Caffe Boa Owner Jay Wisniewski Says, "You Don't Need a Big-Name Chef to Have a Great Restaurant"
Owners Jay and Christine Wisniewski of Caffe Boa
Update: After this piece was published, Wisniewski called to clarify that Payton Curry wasn't overpaid, but was getting expensive.
Charleen Badman, Bernie Kantak, Silvana Salcido Esparza -- who needs 'em? Jay Wisniewski, owner of Caffe Boa, the Italian-inspired eatery in Tempe, is convinced you don't need a big-name chef to have a successful restaurant -- and he believes the public doesn't want them, either.
On Payton Curry, Caffe Boa's executive chef for a year and a half and infamously known for his adventurous Christmas reindeer and Easter rabbit dinners, Wisniewski says he was overpaid and, although he loved and supported Payton's dishes, Caffe Boa's guests did not.
"There was a backlash," Wisniewski says. "People thought some of it tasted too gamey and didn't understand what a lot of it was. They also thought they were paying more because we had a big-name chef at our restaurant."
He adds, "The public doesn't want a big-name chef. They love an underdog and, ultimately, they pay the bills."
Chef Matt Smith, Curry's sous chef and executive chef of Caffe Boa after his departure, was the next to go.,
Guest comments about Curry's food, much of which chef Matt Smith continued after his departure, eventually led Wisniewski to make some menu changes with Smith, but Smith struggled with the new menu and and gave his notice last week after being with Caffe Boa for less than six months.
Ultimately, it was a control issue," the owner concludes. "He [Smith] wanted to be the one with the final say, but there were things I needed to do."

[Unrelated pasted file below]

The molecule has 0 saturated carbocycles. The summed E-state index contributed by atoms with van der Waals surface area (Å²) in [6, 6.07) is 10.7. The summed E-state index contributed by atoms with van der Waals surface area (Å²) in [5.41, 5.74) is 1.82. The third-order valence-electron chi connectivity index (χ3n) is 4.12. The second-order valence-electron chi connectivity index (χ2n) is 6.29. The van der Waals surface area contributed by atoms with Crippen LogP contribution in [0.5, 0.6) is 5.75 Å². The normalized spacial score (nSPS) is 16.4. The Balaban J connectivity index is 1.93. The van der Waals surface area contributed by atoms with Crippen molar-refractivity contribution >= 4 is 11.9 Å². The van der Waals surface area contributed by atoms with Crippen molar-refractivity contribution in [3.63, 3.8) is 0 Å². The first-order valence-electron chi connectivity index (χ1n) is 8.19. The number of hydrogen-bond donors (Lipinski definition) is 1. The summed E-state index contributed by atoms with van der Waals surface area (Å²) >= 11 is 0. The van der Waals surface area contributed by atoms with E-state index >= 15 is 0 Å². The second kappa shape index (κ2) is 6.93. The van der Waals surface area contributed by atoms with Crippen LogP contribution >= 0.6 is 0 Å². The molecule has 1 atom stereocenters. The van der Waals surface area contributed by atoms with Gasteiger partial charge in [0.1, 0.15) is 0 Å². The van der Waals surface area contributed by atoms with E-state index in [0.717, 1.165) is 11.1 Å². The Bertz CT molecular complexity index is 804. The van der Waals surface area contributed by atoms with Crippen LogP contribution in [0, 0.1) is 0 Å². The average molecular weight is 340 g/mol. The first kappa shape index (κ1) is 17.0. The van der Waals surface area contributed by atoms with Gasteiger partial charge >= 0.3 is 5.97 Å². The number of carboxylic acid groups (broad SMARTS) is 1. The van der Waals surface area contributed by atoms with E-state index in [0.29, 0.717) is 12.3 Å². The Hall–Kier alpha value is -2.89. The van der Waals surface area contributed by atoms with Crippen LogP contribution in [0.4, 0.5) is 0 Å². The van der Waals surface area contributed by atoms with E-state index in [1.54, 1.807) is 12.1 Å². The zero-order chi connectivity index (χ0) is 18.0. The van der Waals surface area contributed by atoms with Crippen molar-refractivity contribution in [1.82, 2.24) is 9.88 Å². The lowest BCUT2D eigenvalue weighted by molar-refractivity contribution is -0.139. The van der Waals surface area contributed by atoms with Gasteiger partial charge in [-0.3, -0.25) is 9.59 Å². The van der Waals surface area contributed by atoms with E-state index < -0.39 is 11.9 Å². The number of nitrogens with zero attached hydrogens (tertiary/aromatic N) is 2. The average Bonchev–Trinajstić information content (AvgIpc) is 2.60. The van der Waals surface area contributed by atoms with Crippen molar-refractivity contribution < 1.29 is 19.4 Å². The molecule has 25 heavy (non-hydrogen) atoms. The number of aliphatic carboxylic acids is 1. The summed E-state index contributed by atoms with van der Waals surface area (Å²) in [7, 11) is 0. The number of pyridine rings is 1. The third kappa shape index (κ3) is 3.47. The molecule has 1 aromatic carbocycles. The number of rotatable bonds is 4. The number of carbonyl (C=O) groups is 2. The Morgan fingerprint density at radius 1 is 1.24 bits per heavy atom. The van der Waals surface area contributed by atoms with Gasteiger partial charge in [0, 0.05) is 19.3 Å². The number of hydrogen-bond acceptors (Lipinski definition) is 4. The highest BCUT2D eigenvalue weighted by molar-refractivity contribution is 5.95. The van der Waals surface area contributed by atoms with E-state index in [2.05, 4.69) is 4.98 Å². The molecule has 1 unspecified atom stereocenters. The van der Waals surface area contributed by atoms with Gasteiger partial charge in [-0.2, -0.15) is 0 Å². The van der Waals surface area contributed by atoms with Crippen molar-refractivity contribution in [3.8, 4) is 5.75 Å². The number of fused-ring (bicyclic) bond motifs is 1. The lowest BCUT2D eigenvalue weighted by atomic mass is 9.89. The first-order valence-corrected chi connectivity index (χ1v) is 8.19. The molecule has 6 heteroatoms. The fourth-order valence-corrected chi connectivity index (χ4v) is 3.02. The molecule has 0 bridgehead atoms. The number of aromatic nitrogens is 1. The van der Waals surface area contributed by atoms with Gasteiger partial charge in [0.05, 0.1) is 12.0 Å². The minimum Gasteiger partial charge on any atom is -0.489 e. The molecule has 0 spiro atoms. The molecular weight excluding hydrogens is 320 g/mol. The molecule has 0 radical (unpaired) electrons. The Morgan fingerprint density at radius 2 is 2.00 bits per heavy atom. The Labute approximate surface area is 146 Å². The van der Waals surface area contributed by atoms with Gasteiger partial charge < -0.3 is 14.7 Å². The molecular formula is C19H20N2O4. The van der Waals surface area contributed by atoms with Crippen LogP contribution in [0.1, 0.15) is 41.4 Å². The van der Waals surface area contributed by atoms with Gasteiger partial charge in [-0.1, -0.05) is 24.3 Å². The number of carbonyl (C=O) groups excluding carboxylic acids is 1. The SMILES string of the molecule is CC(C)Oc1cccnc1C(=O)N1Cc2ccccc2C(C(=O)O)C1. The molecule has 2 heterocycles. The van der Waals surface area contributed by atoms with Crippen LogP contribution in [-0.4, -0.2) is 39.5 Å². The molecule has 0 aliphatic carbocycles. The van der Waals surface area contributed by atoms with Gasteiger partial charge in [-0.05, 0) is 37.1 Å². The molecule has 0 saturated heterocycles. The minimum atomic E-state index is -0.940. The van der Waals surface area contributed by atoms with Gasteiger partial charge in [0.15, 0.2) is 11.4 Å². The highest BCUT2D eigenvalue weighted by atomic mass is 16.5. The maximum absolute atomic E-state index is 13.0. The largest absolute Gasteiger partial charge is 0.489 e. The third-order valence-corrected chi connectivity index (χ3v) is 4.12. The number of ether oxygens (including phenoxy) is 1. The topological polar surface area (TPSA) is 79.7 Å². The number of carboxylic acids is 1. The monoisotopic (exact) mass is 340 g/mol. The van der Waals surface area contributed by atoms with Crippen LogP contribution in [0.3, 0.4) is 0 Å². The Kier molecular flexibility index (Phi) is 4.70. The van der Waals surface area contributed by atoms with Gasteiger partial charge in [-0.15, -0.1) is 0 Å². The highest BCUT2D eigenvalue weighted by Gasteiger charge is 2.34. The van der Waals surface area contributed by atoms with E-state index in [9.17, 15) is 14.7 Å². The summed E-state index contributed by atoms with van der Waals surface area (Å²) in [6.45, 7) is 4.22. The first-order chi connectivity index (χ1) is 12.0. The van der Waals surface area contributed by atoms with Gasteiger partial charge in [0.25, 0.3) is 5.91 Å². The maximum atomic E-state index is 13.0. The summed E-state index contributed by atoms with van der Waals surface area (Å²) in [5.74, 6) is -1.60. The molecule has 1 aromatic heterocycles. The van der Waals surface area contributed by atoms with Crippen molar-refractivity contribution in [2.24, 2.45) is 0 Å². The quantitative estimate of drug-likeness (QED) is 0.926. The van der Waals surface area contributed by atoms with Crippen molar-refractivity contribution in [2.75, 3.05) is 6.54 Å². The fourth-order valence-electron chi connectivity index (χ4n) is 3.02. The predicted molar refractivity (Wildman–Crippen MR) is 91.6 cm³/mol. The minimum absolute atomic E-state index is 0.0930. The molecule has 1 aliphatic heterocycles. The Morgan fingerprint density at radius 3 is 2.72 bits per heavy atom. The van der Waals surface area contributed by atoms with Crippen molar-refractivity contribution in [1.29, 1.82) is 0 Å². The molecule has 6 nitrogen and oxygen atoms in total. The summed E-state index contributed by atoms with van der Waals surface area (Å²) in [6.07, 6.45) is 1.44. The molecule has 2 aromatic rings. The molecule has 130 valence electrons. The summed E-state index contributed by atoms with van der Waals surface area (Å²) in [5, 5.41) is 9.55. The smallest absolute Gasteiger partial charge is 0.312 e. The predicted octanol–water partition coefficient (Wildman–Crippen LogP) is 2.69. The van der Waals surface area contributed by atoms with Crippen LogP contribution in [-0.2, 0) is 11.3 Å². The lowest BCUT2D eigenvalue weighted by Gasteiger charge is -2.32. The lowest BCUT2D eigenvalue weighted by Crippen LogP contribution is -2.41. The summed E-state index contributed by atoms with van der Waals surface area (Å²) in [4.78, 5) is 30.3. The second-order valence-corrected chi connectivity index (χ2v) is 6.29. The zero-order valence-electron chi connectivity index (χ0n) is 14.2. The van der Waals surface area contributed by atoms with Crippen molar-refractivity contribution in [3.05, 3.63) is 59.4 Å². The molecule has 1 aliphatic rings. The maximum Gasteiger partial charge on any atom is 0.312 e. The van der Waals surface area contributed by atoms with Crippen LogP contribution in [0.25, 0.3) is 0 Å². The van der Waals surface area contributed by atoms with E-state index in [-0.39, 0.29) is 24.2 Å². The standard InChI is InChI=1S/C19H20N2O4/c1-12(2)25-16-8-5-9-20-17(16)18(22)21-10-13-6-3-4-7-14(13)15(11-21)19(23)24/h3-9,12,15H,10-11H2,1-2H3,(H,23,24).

Wisniewski says the split was amicable.
With big-name chef Payton Curry out of the picture, and not-so-big-name chef Matt Smith gone as well, who will be Caffe Boa's new, non-big-name executive chef?
Turns out, no one.
"We have a solid kitchen full of good people. There's a guy who's at the helm, but we're not calling him an executive chef, and he doesn't want to be called that, either," Wisniewski says. "You don't need a big name in the kitchen to have a great restaurant. The public is moving away from that idea."
Will not having a big name chef at Caffe Boa be for the best? Wisniewski tells me the changes have been for the better and guests are responding positively. And he says he'll continue to use fresh ingredients from Maya's Farm and McClendon's Select, make his own pasta, and serve up great tasting food. He's also planning to add some natural wines to his menu.
All good things, but could Wisniewski's rejection of a "big-name chef" at his restaurant have more to do with financial woes than matters of taste? After all, Caffe Boa Bistro -- the Wisniewski's second location in Mesa -- closed after just a year and half, not having an executive chef at the Tempe location means not paying for one and, after getting rid of everyone who "wasn't on the same page," at the Tempe location, Wisniewski hired some new team members, including his sister, who will share in managing the restaurant, and her husband, who'll work the bar.
"When you have the passion and the knowledge," Wisniewski says, "sometimes you have to do things yourself to be successful."
In the end time (and food) will tell.
Note: I've reached out to Payton Curry for a comment and have not heard back yet, but I'll keep you posted.
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